Scientists at the University of Bayreuth are conducting cutting-edge, interdisciplinary research in biofabrication. The high-tech processes they are developing open up new possibilities for biomedical therapies.
At the HM Hochschule München University of Applied Sciences, a model project on recycled concrete shows how demolished buildings can literally take on new forms.
At the Competence Center for Lightweight Design (LLK) at Landshut University of Applied Sciences, professors, PhD students, and laboratory staff are researching the future of lightweight design.
At the University of Bayreuth, academia and industry have partnered to form the TADFlife innovative training network. Together, they are working to develop sustainable technologies by improving the lifetime and energy efficiency of blue OLEDs.
Postdoc Chandra Macauley researches fuel cell structures at Friedrich-Alexander Universität Erlangen-Nürnberg—one of the top locations for materials science in Germany.
The lack of uniform analytical standards currently prevents the comparability of data on microplastics in the environment. Researchers from the University of Bayreuth and the Alfred Wegener Institute, Helmholtz Centre for Polar and Marine Research (AWI) have now, for the first time, compared two automated analysis procedures for microplastic data with regard to the results. Significant deviations were found especially for small particles with comparatively high hazard potential. The study, published in the journal Analytical and Bioanalytical Chemistry, shows that the standardization of analytical procedures must be a key research goal.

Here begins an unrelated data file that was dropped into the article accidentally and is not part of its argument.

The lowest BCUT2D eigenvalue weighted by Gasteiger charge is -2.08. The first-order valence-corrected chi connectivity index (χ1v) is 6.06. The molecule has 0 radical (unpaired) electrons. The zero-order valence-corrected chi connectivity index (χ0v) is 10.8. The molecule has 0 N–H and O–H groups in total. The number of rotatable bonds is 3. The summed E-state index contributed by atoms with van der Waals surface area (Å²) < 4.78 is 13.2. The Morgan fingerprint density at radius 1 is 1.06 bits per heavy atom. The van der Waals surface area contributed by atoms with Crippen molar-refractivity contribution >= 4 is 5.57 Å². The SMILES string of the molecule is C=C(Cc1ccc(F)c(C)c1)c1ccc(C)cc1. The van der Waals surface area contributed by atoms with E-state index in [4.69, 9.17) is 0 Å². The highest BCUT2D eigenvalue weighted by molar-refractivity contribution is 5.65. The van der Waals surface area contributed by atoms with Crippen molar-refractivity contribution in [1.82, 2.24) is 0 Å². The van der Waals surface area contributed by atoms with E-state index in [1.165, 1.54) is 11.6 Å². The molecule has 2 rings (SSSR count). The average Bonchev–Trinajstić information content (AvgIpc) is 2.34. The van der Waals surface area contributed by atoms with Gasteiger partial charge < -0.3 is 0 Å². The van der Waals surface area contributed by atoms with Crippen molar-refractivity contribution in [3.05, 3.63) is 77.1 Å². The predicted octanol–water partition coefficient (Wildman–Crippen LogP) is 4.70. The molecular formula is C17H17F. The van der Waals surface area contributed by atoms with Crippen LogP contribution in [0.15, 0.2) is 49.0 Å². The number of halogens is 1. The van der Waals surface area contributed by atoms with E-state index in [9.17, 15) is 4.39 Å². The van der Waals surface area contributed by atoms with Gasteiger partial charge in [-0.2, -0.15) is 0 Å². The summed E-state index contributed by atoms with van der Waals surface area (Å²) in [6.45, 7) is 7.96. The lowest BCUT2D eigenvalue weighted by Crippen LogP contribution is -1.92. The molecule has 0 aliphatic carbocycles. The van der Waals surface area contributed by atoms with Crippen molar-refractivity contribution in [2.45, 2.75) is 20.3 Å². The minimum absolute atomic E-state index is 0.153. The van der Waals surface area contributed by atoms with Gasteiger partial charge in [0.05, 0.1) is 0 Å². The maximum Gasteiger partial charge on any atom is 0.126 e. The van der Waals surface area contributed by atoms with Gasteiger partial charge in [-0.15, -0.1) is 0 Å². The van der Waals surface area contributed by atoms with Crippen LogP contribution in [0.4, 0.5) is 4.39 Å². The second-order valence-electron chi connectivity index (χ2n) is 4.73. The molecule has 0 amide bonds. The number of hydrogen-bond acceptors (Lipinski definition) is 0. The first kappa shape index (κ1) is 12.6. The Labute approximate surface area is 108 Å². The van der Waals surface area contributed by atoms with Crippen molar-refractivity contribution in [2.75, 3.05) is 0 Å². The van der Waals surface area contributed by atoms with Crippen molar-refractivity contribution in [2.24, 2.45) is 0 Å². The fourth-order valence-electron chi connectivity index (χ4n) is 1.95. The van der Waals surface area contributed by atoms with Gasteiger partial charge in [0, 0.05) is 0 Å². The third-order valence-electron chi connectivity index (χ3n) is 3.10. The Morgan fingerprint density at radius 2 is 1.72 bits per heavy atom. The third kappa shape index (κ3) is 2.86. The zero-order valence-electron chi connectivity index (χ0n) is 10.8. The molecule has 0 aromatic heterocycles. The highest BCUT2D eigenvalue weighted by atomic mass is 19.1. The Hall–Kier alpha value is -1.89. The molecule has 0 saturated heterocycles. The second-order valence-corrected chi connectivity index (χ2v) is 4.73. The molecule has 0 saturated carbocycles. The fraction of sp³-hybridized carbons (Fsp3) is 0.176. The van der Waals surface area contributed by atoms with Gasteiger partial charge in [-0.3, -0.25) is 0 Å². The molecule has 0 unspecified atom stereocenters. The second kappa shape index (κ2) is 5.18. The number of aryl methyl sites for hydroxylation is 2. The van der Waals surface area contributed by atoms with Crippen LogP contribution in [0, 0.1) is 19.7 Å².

In a recently published article in the leading physics journal "Nature Physics", a team of researchers with the participation of the University of Augsburg reports about unexpectedly universal correlations between the thermal expansion and the glass-transition temperature of glass-forming materials, providing new insights into the complex nature of the transition from the liquid into the solid glass.
The international research network "TADFsolutions", coordinated by the University of Bayreuth, was recently launched. It is funded by the EU with a total of about 3.1 million euros over the next four years. The network aims to develop semiconductor materials for a new generation of organic light-emitting diodes (OLEDs). These are intended to show unprecedented luminosity and color purity, consume little energy and have a significantly longer lifetime than current commercially available light-emitting diodes.
In a study, Bayreuth junior professor Dr Meike Leiske has demonstrated which properties polymers should have in order to reach only certain cells. In the future, this should enable active substances to reach cancer cells directly and avoid the healthy cells.
Dispersion paints are mostly used in households for painting walls and ceilings. An interdisciplinary research team from the University of Bayreuth has now analysed the chemical composition of two typical dispersion paints and discovered a large number of solid particles in them which are only a few micro- or nanometers in size. Studies on biological test systems showed that these particles can harm living organisms. Using a novel membrane developed at the University of Bayreuth, these particles can be filtered out of water before they enter the environment.